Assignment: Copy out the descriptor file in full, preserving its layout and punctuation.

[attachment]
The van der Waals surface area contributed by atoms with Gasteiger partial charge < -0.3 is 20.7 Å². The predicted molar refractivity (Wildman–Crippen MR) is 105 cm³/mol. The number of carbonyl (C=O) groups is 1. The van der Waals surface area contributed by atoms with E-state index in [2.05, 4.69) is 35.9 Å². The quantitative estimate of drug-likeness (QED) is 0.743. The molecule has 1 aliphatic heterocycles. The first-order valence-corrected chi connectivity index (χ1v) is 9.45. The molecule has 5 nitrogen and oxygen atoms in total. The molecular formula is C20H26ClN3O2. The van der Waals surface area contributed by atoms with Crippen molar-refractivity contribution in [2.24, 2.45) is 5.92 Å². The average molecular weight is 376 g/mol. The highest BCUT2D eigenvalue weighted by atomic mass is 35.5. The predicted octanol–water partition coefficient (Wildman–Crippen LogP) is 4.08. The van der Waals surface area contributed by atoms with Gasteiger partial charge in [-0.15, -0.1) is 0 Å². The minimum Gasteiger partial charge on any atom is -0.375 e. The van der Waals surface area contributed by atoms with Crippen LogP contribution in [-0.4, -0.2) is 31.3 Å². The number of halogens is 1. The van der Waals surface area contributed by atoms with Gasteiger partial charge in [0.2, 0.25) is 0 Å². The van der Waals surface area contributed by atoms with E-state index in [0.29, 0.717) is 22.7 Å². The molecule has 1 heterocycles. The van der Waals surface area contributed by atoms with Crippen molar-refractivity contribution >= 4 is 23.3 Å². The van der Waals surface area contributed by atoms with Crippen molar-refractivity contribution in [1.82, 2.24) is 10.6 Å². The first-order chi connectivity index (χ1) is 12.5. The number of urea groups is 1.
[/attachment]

The van der Waals surface area contributed by atoms with Gasteiger partial charge < -0.3 is 20.7 Å². The predicted molar refractivity (Wildman–Crippen MR) is 105 cm³/mol. The number of carbonyl (C=O) groups is 1. The van der Waals surface area contributed by atoms with E-state index in [2.05, 4.69) is 35.9 Å². The quantitative estimate of drug-likeness (QED) is 0.743. The molecule has 1 aliphatic heterocycles. The first-order valence-corrected chi connectivity index (χ1v) is 9.45. The molecule has 5 nitrogen and oxygen atoms in total. The molecular formula is C20H26ClN3O2. The van der Waals surface area contributed by atoms with Crippen molar-refractivity contribution in [2.24, 2.45) is 5.92 Å². The average molecular weight is 376 g/mol. The highest BCUT2D eigenvalue weighted by atomic mass is 35.5. The predicted octanol–water partition coefficient (Wildman–Crippen LogP) is 4.08. The van der Waals surface area contributed by atoms with Gasteiger partial charge in [-0.15, -0.1) is 0 Å². The minimum Gasteiger partial charge on any atom is -0.375 e. The van der Waals surface area contributed by atoms with Crippen LogP contribution in [-0.4, -0.2) is 31.3 Å². The number of halogens is 1. The van der Waals surface area contributed by atoms with Gasteiger partial charge in [0.2, 0.25) is 0 Å². The van der Waals surface area contributed by atoms with E-state index in [0.29, 0.717) is 22.7 Å². The molecule has 1 heterocycles. The van der Waals surface area contributed by atoms with Crippen molar-refractivity contribution >= 4 is 23.3 Å². The van der Waals surface area contributed by atoms with Crippen molar-refractivity contribution in [1.82, 2.24) is 10.6 Å². The first-order chi connectivity index (χ1) is 12.5. The number of urea groups is 1.